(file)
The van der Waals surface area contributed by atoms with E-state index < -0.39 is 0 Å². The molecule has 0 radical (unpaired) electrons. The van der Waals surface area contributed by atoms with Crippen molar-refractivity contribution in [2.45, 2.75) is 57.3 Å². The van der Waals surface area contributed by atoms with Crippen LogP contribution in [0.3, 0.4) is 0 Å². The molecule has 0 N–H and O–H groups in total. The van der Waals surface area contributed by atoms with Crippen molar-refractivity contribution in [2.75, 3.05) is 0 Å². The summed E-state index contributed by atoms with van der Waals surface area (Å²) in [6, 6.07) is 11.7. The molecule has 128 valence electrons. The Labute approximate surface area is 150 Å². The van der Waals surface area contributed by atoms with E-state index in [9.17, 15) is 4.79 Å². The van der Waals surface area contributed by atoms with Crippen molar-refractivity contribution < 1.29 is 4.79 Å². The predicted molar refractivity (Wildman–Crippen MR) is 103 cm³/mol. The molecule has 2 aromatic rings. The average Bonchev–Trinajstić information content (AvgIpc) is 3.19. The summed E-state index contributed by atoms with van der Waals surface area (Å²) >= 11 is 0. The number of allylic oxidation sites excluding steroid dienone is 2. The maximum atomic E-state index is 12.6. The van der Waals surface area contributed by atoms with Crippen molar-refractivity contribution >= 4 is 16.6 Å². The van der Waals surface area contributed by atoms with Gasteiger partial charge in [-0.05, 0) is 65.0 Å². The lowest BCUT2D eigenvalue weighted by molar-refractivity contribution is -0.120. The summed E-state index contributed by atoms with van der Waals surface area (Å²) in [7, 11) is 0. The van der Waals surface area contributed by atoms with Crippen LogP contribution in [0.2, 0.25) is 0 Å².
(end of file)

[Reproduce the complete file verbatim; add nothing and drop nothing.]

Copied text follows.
The van der Waals surface area contributed by atoms with E-state index < -0.39 is 0 Å². The molecule has 0 radical (unpaired) electrons. The van der Waals surface area contributed by atoms with Crippen molar-refractivity contribution in [2.45, 2.75) is 57.3 Å². The van der Waals surface area contributed by atoms with Crippen LogP contribution in [0.3, 0.4) is 0 Å². The molecule has 0 N–H and O–H groups in total. The van der Waals surface area contributed by atoms with Crippen molar-refractivity contribution in [2.75, 3.05) is 0 Å². The summed E-state index contributed by atoms with van der Waals surface area (Å²) in [6, 6.07) is 11.7. The molecule has 128 valence electrons. The Labute approximate surface area is 150 Å². The van der Waals surface area contributed by atoms with E-state index in [9.17, 15) is 4.79 Å². The van der Waals surface area contributed by atoms with Crippen molar-refractivity contribution < 1.29 is 4.79 Å². The predicted molar refractivity (Wildman–Crippen MR) is 103 cm³/mol. The molecule has 2 aromatic rings. The average Bonchev–Trinajstić information content (AvgIpc) is 3.19. The summed E-state index contributed by atoms with van der Waals surface area (Å²) >= 11 is 0. The number of allylic oxidation sites excluding steroid dienone is 2. The maximum atomic E-state index is 12.6. The van der Waals surface area contributed by atoms with Crippen molar-refractivity contribution >= 4 is 16.6 Å². The van der Waals surface area contributed by atoms with Gasteiger partial charge in [-0.05, 0) is 65.0 Å². The lowest BCUT2D eigenvalue weighted by molar-refractivity contribution is -0.120. The summed E-state index contributed by atoms with van der Waals surface area (Å²) in [7, 11) is 0. The van der Waals surface area contributed by atoms with Crippen LogP contribution in [0.2, 0.25) is 0 Å².